It’s 6:30 AM and your alarm goes off. Although you’d love to stay wrapped up in the warm coziness of your blankets, everything that you have to do today floods your body, causing you to jump out of bed. Autopilot has kicked in.
You pause for a brief moment and collapse back into your bed, only to start it all over again the next morning. You can feel anger and resentment bubbling to the surface.
You begin moving through your day like you are speeding down a highway, driving along as if hypnotized, going from one thing to the next. You drop the kids off at school, go to work, attend meetings, navigate conflict with a coworker, pick the kids up from school, run to soccer practice, get home to make dinner, help the kids with homework, feed the dog, clean the kitchen, half-listen to what your spouse is telling you about their day, and put the kids to bed.
“Is this really my life?”
How do you get yourself off autopilot so you can really live? It all starts by shifting your focus. The key is to become aware of your feelings, habits, patterns, and general “busyness” so that you can learn to mindfully step outside yourself the moment you notice you’re engaging in your usual autopilot behavior.
This is your life on autopilot: half-awake, frustrated, disconnected from yourself and those around you. Of course, you need and want to “be there” for your children, your spouse, and your co-workers, but your inner voice can’t help but cry out, “There has to be a better way!”
Have a daily ritual of connection with your partner.
- With this newfound focus on your feelings and intentions, identify one daily activity or routine with your partner where you would like to be more awake, mindful, and engaged. For example, have a stress-reducing conversation where you only talk about stress outside of your relationship.
- Actively listen and pay close attention to what your partner has to say. Whatever your chosen routine or daily activity, commit to giving it your full attention and focus. Ask yourself, “What really matters here?”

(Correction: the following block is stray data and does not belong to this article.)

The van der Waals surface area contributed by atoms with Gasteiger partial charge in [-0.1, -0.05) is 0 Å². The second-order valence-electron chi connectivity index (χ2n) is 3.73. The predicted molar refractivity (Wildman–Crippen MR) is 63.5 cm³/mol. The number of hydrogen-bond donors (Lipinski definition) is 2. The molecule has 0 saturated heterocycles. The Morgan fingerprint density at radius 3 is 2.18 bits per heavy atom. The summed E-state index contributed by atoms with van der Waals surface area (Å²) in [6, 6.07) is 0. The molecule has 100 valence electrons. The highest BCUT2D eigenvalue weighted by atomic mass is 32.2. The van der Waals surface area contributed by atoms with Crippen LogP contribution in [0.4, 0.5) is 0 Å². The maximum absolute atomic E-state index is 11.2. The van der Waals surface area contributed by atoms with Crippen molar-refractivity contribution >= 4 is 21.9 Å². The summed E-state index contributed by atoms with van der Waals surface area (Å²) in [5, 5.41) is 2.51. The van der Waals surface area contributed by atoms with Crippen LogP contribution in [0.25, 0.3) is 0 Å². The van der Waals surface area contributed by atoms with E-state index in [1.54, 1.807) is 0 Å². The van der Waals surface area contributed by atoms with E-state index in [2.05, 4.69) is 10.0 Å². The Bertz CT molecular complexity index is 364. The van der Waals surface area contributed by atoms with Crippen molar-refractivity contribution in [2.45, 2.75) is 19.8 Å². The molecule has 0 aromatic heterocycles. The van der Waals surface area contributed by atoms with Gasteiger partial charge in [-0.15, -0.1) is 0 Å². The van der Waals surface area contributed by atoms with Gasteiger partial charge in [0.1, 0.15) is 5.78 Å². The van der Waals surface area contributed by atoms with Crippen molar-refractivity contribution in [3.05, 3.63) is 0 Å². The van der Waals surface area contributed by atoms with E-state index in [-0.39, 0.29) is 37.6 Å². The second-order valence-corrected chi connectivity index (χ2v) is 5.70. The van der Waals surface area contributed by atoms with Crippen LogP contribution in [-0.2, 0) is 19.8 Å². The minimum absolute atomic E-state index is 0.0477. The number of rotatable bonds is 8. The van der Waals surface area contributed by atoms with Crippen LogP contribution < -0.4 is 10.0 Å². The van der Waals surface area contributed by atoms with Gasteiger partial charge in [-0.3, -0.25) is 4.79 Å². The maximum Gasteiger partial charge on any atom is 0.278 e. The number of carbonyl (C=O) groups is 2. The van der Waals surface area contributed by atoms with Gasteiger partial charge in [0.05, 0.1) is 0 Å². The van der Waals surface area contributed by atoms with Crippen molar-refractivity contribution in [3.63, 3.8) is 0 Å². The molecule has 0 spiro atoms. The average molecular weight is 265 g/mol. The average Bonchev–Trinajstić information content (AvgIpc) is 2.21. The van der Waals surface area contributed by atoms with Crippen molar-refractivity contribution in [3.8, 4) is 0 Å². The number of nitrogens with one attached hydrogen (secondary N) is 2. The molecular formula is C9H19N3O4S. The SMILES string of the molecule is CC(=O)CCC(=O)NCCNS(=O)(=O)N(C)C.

- Being on autopilot happens to the fittest of relationships, so be patient and stay focused on your desired outcome. In addition to these three steps, disengaging from autopilot and leading an awakened life also involves mindfully having compassion for yourself and others, practicing forgiveness, and living with an open heart.
- Switching off autopilot allows you to see life from a fresh perspective and frees you to make different and more mindful decisions. As you begin making choices in this awakened state, you’ll notice your actions naturally start to align and become more consistent with your desired outcomes—in your relationship and in your life.
- Learning to connect from a place of deep presence will enable you to hear what your heart is saying, ultimately empowering you to respond rather than react.
Identify and set your intention.
- Focus on your relationship with your partner, and take a moment to tune into what you want. What is your intention when you are with them? Your intention might be to listen more deeply, let go of blame and criticism, or simply to be more honest, vulnerable, or present. Whatever your intention, set aside a few minutes at the beginning of each day to reflect on your desired outcome.
- With kindness and self-compassion, take responsibility for and release what is preventing you from fully engaging. Without judgment, be mindful of what is happening. For example, if your intention is to deepen your sense of connection with your spouse, start by sensing the situation between the two of you.
Tune into your body.
- The first step to an awakened life is to tune into what you are feeling. Take in and become aware of everything your body is sensing.
- For example, as you take a shower, focus on how the water feels as it runs down your back. As you drink your morning coffee, tea, or juice, take a moment to enjoy each sip instead of gulping it down. Pause throughout your day, really focusing on how you feel as you interact with your friends, coworkers, and those you love. Be aware of bids for emotional connection, and turn toward them.
- The point here is to become mindful of what you feel, hear, see, and smell. Become aware of each and every sensation, paying close attention to any faint whispers from your “gut instinct.”
- As you begin to get in tune with your body, you will begin to identify when autopilot is taking over. From this space, you can choose what you want to focus on, for yourself and within your relationships.